Gary Knight March 31st 2014.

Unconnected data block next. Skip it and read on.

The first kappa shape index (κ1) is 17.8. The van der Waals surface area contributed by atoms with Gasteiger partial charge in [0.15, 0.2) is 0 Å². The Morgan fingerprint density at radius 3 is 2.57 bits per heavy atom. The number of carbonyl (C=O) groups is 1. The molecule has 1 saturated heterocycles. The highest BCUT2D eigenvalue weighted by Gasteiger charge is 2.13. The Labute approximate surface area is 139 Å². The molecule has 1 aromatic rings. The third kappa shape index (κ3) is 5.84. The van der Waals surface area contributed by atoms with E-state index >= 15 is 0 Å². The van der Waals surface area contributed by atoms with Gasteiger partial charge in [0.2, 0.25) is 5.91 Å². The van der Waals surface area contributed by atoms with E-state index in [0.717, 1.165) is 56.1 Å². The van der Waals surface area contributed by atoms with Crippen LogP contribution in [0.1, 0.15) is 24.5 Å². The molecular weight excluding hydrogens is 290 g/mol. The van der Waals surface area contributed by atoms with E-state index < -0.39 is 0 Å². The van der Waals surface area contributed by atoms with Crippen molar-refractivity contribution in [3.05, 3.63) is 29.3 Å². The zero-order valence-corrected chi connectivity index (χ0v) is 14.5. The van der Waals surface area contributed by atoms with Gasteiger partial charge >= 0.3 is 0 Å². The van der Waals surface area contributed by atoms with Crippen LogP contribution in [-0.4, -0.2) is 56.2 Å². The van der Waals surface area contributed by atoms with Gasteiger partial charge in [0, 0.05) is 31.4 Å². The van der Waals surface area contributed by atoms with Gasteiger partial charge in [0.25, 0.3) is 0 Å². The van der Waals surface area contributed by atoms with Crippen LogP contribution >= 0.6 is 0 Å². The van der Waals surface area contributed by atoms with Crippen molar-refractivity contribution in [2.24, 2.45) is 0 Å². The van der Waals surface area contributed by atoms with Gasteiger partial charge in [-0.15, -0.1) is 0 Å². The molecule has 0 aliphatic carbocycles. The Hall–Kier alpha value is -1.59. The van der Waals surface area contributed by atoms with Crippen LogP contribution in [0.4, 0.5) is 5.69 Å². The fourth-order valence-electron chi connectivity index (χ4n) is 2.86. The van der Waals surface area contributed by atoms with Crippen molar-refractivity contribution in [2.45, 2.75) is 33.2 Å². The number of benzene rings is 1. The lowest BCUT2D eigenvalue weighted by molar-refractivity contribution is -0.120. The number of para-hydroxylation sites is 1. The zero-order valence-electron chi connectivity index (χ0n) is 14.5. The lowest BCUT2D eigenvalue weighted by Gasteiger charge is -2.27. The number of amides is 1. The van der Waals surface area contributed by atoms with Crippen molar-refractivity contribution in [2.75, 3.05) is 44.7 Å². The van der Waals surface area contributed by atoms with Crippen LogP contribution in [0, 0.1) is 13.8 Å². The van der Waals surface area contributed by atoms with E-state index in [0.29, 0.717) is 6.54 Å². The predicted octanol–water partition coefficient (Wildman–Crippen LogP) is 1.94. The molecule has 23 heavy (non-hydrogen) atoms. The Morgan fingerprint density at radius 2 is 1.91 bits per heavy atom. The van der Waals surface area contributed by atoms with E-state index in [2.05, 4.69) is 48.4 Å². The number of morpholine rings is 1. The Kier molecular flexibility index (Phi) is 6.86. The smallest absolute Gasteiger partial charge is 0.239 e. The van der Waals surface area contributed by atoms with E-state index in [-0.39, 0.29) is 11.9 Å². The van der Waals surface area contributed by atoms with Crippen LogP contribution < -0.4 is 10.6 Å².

ALFRED RIDGLEY Born during 1888 in Saunderton, Buckinghamshire, England Killed in action on May 7th 1915 in Ypres, France Commemorated on the War Memorial in the graveyard of St Mary and St Nicholas church, Saunderton, Buckinghamshire. His family name is misspelled as ‘Ridgeley’ on the memorial Alfred was born to William and Eliza Ridgley (née Newell) in 1895, and his parents registered his birth during September 1895 at High Wycombe. He was the fourth child and third son of their five children. His father already had one child, William Albert, born in 1879, from his previous marriage to Charlotte Barlow (who died in 1883), and had also been married to Maria Stevens from 1869 until her death in 1876 (but it is not possible to identify if William and Maria had any children). Alfred’s mother, Eliza, already had three children; Frederick born in 1873, Ada born in 1878 and George born in 1880, from her previous marriage to Jesse Williams, who had died in 1881. William Ridgley and Eliza Williams married in September 1887, and Alfred was born before February 1888. William was an agricultural labourer for most of his life, working on Pigeon House Farm in Little Marlow, Chorley Farm in West Wycombe and Pond Farm in Saunderton, near the Rose and Crown public house (now much altered (left) and called The Chiltern on the A4010). At the time of the April 1891 census Alfred was listed as an infant living with his parents on Chorley Farm in West Wycombe. By the time of the March 1901 census he was listed as a Farm Ploughboy living with his parents on Pond Farm in Saunderton. On May 3rd 1905, Alfred enlisted into the Buckinghamshire and Oxfordshire Light Infantry. On his attestation sheet, he signed his own name twice and joined up for a minimum of 6 years, giving his address as Grange Cottage, Saunderton. These cottages are still on the Wycombe Road by the drive to the Saunderton Hostel. The form listed Alfred as 17 years and 3 months old, 5 foot 31/2 inches tall and just over 7 stone in weight. His complexion was described as fresh, his eyes hazel and his hair brown. He confirmed that he was a Methodist. This is why Alfred was not baptised at Saunderton Church of England parish church. On February 6th 1906, Alfred transferred to the Kings and Shropshire Light Infantry. In the census of April 1911, he was listed as a private in the British Army serving in India, with the second Battalion of the Kings and Shropshire Light Infantry, stationed in Trimulgherry, just north of modern-day Hyderabad, in central India. There was a large military prison at Trimulgherry (right), but Alfred was not in the prison. At the outbreak of war on August 4th 1914, the second Battalion of the Kings and Shropshire Light Infantry were stationed in Secunderabad in India. Secunderabad is just south of Trimulgherry. The Battalion arrived in Plymouth in November 1914, which must have been a shock after at least three years in India. On December 21st 1914, the Battalion landed at Le Havre. On April 22nd 1915, the second Battle for Ypres (left) began under General Sir Horace Smith-Dorrien, and the second Battalion were held as 80th Brigade Reserves in position north of Bellewaerde Lake in southern Belgium and saw action as the battle developed. The battle lasted until May 25th 1915, the total number of casualties was over 59,000 on the Allied side alone; 10,500 were fatalities. Alfred’s death was recorded as May 7th 1915. He is commemorated on the Menin Gate at Ypres in Belgium on panels 47 and 49. Posthumously he was awarded three campaign medals: the 1915 Star, the British War Medal and the Victory Medal. Alfred’s younger brother, Percy died of his wounds sustained on April 22nd 1917 at Rouen in France. Percy is also commemorated on the Memorial at St Mary and St Nicholas church in Saunderton, and both Alfred and Percy are commemorated on the Memorial at Loosely Row village cemetery. Alfred was survived by his parents, one sister, Ellen and two of his brothers, Frank and Herbert Ridgley as well as his half siblings Frederick, Ada and George Williams. Herbert Ridgley served in the Royal Army Service Corps from his enlistment on March 2nd 1916 until his discharge on March 5th 1919 and survived the war. There are no records about Frank Ridgley’s war service.